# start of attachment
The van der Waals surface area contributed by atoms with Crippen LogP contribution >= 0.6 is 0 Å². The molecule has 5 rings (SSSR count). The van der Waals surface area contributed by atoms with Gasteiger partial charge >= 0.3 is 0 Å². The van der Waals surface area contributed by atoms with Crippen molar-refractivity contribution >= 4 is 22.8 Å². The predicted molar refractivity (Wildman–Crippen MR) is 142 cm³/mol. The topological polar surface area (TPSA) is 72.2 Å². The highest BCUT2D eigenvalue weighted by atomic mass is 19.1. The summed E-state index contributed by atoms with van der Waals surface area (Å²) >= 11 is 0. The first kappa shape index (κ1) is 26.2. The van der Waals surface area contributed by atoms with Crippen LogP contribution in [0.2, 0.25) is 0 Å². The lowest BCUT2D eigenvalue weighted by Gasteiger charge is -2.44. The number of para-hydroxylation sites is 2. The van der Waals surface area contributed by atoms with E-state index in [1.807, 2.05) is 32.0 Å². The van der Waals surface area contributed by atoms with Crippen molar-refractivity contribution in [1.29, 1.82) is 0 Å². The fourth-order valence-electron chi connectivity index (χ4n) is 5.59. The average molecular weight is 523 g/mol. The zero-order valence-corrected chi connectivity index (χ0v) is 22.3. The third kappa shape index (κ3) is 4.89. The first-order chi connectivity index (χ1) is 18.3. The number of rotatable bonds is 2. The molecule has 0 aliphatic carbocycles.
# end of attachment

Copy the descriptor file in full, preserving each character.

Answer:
The van der Waals surface area contributed by atoms with Crippen LogP contribution >= 0.6 is 0 Å². The molecule has 5 rings (SSSR count). The van der Waals surface area contributed by atoms with Gasteiger partial charge >= 0.3 is 0 Å². The van der Waals surface area contributed by atoms with Crippen molar-refractivity contribution >= 4 is 22.8 Å². The predicted molar refractivity (Wildman–Crippen MR) is 142 cm³/mol. The topological polar surface area (TPSA) is 72.2 Å². The highest BCUT2D eigenvalue weighted by atomic mass is 19.1. The summed E-state index contributed by atoms with van der Waals surface area (Å²) >= 11 is 0. The first kappa shape index (κ1) is 26.2. The van der Waals surface area contributed by atoms with Crippen LogP contribution in [0.2, 0.25) is 0 Å². The lowest BCUT2D eigenvalue weighted by Gasteiger charge is -2.44. The number of para-hydroxylation sites is 2. The van der Waals surface area contributed by atoms with E-state index in [1.807, 2.05) is 32.0 Å². The van der Waals surface area contributed by atoms with Crippen molar-refractivity contribution in [1.29, 1.82) is 0 Å². The fourth-order valence-electron chi connectivity index (χ4n) is 5.59. The average molecular weight is 523 g/mol. The zero-order valence-corrected chi connectivity index (χ0v) is 22.3. The third kappa shape index (κ3) is 4.89. The first-order chi connectivity index (χ1) is 18.3. The number of rotatable bonds is 2. The molecule has 0 aliphatic carbocycles.